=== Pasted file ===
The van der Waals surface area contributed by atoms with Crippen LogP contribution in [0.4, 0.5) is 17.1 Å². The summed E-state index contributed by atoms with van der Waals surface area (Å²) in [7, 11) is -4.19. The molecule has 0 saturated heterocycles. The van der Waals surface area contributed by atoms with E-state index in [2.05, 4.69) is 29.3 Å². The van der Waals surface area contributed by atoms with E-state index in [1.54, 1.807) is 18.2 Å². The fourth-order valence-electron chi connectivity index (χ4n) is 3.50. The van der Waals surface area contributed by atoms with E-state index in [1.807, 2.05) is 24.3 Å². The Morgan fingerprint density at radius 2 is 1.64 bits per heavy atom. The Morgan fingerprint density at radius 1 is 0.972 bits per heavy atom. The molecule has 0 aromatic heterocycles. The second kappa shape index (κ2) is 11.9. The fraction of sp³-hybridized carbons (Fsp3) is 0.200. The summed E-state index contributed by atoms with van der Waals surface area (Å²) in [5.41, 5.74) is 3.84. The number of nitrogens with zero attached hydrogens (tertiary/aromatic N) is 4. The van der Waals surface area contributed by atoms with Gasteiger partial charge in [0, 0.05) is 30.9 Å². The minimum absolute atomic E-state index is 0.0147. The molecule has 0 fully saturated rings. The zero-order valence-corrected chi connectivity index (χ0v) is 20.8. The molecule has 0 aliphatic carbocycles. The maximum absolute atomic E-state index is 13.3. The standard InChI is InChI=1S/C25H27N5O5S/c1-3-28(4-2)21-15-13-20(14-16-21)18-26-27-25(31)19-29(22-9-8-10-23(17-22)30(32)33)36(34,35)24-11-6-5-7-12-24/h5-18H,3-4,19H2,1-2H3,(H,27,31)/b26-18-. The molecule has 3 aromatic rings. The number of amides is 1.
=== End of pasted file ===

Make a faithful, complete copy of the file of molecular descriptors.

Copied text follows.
The van der Waals surface area contributed by atoms with Crippen LogP contribution in [0.4, 0.5) is 17.1 Å². The summed E-state index contributed by atoms with van der Waals surface area (Å²) in [7, 11) is -4.19. The molecule has 0 saturated heterocycles. The van der Waals surface area contributed by atoms with E-state index in [2.05, 4.69) is 29.3 Å². The van der Waals surface area contributed by atoms with E-state index in [1.54, 1.807) is 18.2 Å². The fourth-order valence-electron chi connectivity index (χ4n) is 3.50. The van der Waals surface area contributed by atoms with E-state index in [1.807, 2.05) is 24.3 Å². The Morgan fingerprint density at radius 2 is 1.64 bits per heavy atom. The Morgan fingerprint density at radius 1 is 0.972 bits per heavy atom. The molecule has 0 aromatic heterocycles. The second kappa shape index (κ2) is 11.9. The fraction of sp³-hybridized carbons (Fsp3) is 0.200. The summed E-state index contributed by atoms with van der Waals surface area (Å²) in [5.41, 5.74) is 3.84. The number of nitrogens with zero attached hydrogens (tertiary/aromatic N) is 4. The van der Waals surface area contributed by atoms with Gasteiger partial charge in [0, 0.05) is 30.9 Å². The minimum absolute atomic E-state index is 0.0147. The molecule has 0 fully saturated rings. The zero-order valence-corrected chi connectivity index (χ0v) is 20.8. The molecule has 0 aliphatic carbocycles. The maximum absolute atomic E-state index is 13.3. The standard InChI is InChI=1S/C25H27N5O5S/c1-3-28(4-2)21-15-13-20(14-16-21)18-26-27-25(31)19-29(22-9-8-10-23(17-22)30(32)33)36(34,35)24-11-6-5-7-12-24/h5-18H,3-4,19H2,1-2H3,(H,27,31)/b26-18-. The molecule has 3 aromatic rings. The number of amides is 1.